Bobby "Blue" Bland (January 27, 1930 - June 23, 2013) was a highly acclaimed and veteran blues/soul/R&B singer with a great deal of crossover appeal who became famous beginning in the late 1950s. Also known as the "Lion of the Blues" and the "Sinatra of the Blues," his signature style came from his powerful, heartfelt vocals that could range from a more restrained velvety smooth delivery to anguished shouting, depending on the progression of the song's storyline. His best known songs include "Farther Up The Road" (1957), "I Pity The Fool" (1961), "Turn On Your Love Light" (1961), "That's The Way Love Is" (1963), and "Ain't Nothing You Can Do" (1964).
Born Robert Calvin Brooks in Barretville, Tennessee, his father abandoned the family shortly after Robert's birth and he later took the surname, Bland, from his stepfather. With his mother, he moved to Memphis in 1947 where he began singing with various gospel groups and soon after became a part of the local blues music scene that also included such then up-and-coming stars as Rosco Gordon, Junior Parker, Johnny Ace, and B.B. King. In the early 1950s, Bland made several recordings on Chess and Modern Records before enlisting in the U.S. Army. During his military service, he performed in a band with pop star Eddie Fisher. Upon Bland's return in 1954, he joined the Johnny Ace Revue and signed with Duke Records.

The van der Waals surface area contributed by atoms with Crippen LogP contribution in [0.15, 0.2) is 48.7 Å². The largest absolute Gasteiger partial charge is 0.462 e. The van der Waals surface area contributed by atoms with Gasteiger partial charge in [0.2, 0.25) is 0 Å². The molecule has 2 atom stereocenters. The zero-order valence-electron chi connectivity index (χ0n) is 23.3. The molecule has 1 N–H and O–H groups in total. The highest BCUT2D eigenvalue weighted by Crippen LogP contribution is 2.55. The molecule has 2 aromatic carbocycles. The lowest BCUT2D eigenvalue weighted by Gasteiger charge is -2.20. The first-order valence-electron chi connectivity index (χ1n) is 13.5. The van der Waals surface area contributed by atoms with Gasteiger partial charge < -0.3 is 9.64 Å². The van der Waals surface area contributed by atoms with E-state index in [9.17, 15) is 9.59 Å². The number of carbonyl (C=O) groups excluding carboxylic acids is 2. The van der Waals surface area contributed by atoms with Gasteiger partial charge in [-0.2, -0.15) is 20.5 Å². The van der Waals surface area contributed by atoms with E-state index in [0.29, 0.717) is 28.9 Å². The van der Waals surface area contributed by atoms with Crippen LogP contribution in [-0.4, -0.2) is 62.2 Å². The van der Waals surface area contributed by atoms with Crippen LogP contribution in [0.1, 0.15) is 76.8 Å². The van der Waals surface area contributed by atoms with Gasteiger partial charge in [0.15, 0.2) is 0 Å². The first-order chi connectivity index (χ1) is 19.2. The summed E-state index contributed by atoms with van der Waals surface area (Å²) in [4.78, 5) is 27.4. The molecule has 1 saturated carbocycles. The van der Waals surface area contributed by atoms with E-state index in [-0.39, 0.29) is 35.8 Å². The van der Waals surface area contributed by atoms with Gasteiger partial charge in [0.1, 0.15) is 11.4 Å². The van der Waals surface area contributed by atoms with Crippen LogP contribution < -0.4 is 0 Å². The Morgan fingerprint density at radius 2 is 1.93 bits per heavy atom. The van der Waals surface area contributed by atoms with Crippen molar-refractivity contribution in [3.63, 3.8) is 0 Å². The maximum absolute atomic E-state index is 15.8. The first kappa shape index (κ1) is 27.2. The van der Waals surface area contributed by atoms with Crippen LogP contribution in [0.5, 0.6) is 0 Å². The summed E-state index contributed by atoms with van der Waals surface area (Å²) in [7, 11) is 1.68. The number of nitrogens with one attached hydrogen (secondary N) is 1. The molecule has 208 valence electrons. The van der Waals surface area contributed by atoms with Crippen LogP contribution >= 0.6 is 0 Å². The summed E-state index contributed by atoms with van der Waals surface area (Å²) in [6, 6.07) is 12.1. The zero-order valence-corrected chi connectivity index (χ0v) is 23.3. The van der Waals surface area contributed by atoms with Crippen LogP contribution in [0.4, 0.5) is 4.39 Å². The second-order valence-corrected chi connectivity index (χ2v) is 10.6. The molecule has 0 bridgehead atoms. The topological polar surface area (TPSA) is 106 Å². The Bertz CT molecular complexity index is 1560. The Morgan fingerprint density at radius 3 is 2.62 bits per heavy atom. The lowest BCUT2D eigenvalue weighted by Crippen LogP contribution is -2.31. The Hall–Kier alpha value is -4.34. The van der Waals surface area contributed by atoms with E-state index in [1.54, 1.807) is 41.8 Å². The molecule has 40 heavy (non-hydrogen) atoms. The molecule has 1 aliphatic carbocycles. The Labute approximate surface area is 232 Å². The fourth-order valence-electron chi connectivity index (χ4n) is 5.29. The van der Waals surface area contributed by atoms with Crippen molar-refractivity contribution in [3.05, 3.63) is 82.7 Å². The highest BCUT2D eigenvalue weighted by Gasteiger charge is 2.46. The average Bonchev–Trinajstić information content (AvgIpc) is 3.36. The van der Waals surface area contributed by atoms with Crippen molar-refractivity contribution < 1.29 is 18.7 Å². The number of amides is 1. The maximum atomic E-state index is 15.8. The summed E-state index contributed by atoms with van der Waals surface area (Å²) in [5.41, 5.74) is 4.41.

Bobby Bland debuted in 1957 with "Farther Up The Road," which topped the R&B charts and reached #43 on the Billboard Hot 100. He also topped the R&B charts with "I Pity The Fool" (1961) and "That's The Way Love Is" (1963). Bland's very long string of hits on both charts also includes "Turn On Your Love Light" (1961), "Stormy Monday Blues" (1962), "Call On Me" (1963), "Ain't Nothing You Can Do" (1964), "Share Your Love With Me" (1964), "Ain't Doing Too Bad (Part 1)" (1964), "This Time I'm Gone For Good" (1973), and "I Wouldn't Treat A Dog (The Way You Treated Me)" (1974). His final hit came in 1985 on the R&B charts with "Members Only."
Bobby Bland's numerous honors and accolades included a Grammy Lifetime Achievement Award (1997), a Rhythm & Blues Pioneer Award (1992), and being inducted into the Blues Hall of Fame (1981), the Rock & Roll Hall of Fame (1992), and the Memphis Music Hall of Fame (2012). His 1961 smash, "Turn On Your Love Light," received a Grammy Hall of Fame Award in 1999 and is included in the Rock & Roll Hall of Fame's list of "500 Songs that Shaped Rock and Roll."
- The New York Times remembers Bobby (Blue) Bland.
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- Call On Me 1963
- That's The Way Love Is 1963
- Turn On Your Love Light 1961
(This song later also became a hit for Oscar Toney, Jr. (1967), the Human Beinz (1968), Bill Black's Combo (1968), and Jerry Lee Lewis (1972).)
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